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Digested Week: New York’s Christmas music is no fairytale for me | Emma Brockes

Digested Week: New York’s Christmas music is no fairytale for me | Emma Brockes


New York is a Christmassy town where the holiday spirit is strong, but for British people in the city at this time of year there is one sizeable drawback. Over the last few weeks, in department stores and supermarkets, on the car radio and streamer playlist, I have been reminded of the wrongness of the American holiday songbook. For anyone raised on Wham! and Wizzard played on repeat since November, it requires a small but painful annual adjustment.

It’s a curious cultural difference. If British festive music is stuck in 1984, then, ignoring Mariah Carey, as one generally must, the American equivalent hasn’t budged since 1953. It’s Perry Como doing (There’s No Place Like) Home for the Holidays (music to die to). It’s Frank Sinatra groaning out Silent Night at half speed and having what sounds like a very low moment during the line “holy infant”. It’s the worst rendition of O Little Town of Bethlehem I’ve ever heard (Elvis, in his depressed period) and songs by second-tier lounge singers that turn on the leery delivery of the phrase “old Saint Nick”. The only decent number on rotation this month has been the impeccable Eartha Kitt’s Santa Baby.

Nobody wants this! And yet I’m not sure Americans fully know what they’re missing. The truth of the matter is that Christmas music can only decently fall into two categories: uptempo but fundamentally wistful 80s pop, or carols from King’s. (I’ll make an exception for Chris Rea’s Driving Home for Christmas, the nearest thing we have to the doobly-boobly fare of the American songbook.) And in spite of its aptness, I’ve never once, in 15 years, heard the Pogues’ Fairytale of New York played in a branch of Target at Christmas. Humbug!


There are also no nativity plays or carol concerts in the US state school system, a separation of church and state which, for 99% of the year, I am totally down with. But at Christmas, no. Like most people, I require everything to be exactly as I experienced it as a child or I become angry and confused. That my children will never stand on stage with a tea towel on their heads bearing shoe boxes tied up with ribbon is a source of genuine sadness. This morning, I tried to explain to them how a nativity play works and, almost 40 years after the event, found myself vaguely preening as I said “I was Mary”.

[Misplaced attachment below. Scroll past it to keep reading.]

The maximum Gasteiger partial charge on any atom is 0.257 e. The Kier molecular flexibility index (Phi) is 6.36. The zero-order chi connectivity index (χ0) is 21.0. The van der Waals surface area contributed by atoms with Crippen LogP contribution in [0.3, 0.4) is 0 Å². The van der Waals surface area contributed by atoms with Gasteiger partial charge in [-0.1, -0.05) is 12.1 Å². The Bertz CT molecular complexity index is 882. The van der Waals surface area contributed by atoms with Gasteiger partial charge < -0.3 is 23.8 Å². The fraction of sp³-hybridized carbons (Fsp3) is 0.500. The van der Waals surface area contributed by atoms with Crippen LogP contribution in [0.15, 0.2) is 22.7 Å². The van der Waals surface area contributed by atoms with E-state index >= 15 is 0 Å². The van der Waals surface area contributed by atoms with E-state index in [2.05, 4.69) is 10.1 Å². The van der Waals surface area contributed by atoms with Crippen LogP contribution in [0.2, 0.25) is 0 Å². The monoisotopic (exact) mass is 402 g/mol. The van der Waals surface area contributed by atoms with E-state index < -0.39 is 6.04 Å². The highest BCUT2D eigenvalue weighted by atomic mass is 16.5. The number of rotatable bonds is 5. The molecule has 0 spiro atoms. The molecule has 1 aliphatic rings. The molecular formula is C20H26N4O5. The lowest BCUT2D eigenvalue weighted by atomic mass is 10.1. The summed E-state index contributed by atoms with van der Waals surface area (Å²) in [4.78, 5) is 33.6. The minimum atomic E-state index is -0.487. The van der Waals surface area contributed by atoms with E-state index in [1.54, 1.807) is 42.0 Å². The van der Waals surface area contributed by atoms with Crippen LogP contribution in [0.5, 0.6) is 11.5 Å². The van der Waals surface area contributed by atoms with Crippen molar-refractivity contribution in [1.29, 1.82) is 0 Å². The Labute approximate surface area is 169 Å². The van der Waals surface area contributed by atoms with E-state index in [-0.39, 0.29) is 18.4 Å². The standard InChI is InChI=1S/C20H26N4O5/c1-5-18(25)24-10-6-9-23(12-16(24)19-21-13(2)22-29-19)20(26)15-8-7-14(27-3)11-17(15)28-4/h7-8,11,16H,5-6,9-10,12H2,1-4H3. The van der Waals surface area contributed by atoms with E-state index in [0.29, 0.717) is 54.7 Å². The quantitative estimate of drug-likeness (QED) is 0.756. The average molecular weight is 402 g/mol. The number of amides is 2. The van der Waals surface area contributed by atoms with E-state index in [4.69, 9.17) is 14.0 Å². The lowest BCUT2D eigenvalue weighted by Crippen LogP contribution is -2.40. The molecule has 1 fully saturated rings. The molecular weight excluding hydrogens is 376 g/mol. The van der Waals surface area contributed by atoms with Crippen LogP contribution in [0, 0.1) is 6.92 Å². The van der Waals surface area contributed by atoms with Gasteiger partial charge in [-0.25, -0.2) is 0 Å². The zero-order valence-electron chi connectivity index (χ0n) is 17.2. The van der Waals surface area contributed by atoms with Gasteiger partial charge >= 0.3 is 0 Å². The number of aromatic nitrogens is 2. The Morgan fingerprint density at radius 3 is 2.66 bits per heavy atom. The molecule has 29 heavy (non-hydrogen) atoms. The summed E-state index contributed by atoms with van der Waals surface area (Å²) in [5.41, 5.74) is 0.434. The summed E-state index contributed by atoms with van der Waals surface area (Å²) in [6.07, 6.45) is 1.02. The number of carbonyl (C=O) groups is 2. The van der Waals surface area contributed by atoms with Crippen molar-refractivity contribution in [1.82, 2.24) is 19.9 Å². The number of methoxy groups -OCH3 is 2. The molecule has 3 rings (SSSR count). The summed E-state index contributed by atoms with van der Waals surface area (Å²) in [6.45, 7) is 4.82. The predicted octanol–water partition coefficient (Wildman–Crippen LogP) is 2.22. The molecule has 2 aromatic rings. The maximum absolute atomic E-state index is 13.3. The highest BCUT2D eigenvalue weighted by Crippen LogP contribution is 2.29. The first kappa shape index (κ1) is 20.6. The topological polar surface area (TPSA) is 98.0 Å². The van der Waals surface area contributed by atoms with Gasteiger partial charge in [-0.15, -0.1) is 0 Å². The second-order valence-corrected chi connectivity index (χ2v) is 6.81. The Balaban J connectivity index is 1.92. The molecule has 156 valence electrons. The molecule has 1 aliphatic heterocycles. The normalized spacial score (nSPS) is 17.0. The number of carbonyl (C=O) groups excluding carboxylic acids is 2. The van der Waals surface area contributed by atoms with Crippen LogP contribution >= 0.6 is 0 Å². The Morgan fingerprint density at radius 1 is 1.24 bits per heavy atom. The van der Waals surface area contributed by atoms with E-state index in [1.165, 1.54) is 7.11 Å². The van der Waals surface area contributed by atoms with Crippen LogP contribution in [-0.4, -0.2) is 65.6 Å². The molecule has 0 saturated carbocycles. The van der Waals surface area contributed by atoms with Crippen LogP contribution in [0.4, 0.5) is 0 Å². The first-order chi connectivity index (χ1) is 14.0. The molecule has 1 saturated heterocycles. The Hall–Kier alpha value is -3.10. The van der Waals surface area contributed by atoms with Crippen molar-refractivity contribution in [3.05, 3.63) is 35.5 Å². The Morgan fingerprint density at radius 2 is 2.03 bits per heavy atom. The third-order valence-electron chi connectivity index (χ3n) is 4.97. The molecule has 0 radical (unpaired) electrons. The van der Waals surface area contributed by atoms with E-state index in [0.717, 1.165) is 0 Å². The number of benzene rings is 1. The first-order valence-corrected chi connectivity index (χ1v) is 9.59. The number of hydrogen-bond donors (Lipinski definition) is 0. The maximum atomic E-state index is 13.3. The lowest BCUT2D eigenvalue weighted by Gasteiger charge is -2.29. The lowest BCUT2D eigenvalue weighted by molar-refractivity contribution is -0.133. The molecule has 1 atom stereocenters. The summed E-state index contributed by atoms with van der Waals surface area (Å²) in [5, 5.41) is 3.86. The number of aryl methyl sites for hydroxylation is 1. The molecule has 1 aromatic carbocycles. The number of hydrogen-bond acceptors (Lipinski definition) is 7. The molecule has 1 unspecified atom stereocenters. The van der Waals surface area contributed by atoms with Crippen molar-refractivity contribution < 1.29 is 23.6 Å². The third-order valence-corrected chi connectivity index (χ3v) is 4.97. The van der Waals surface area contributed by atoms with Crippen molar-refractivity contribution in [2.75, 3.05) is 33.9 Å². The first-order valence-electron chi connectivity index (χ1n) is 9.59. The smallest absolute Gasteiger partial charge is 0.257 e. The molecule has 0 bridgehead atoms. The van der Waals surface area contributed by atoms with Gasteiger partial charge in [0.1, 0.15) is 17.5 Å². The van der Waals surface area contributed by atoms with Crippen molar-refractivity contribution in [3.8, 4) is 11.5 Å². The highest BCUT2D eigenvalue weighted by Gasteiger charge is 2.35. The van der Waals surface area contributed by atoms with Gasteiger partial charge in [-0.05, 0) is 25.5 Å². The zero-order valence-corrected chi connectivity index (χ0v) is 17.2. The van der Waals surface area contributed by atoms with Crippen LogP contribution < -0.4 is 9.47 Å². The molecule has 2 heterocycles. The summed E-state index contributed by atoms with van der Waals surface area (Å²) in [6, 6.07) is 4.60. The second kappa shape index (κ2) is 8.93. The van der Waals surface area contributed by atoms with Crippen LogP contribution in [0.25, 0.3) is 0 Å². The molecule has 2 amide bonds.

I was, too. Philip Dilworth was Joseph and there was a terrible palaver when he put his arm round me at the stable mouth and the three wise men – Stephen Weatherall, I’m talking about you – couldn’t keep it together. One of my eight-year-olds considered this information and said, wistfully: “I’d be a donkey.” But, sadly, it is never to be.

Larry the cat sitting on the step of No 10
Larry the cat: ‘I’ll leave my petition for a cat flap right here, shall I.’ Photograph: Mark Thomas/Alamy Live News/Alamy Live News.


There are reliable distractions in the form of awful December movies and we must thank Netflix, this year, for dropping what is comfortably the worst movie of the season in the shape of Leave the World Behind. An adaptation of the great Rumaan Alam novel of 2020 in which a family vacationing in the Hamptons has to deal with an unspecified terrorist attack, the film version is so bad it’s almost thrilling. There’s a lot to choose from, but I’d highlight the hatchet-faced grimness of Julia Roberts, so poorly lit she should sue, Ethan Hawke playing himself (again), Mahershala Ali dropping in from an entirely different movie, apparently, and lots of speeches that run along the lines of “technology, eh, what about that then, we thought it was good but it’s bad”.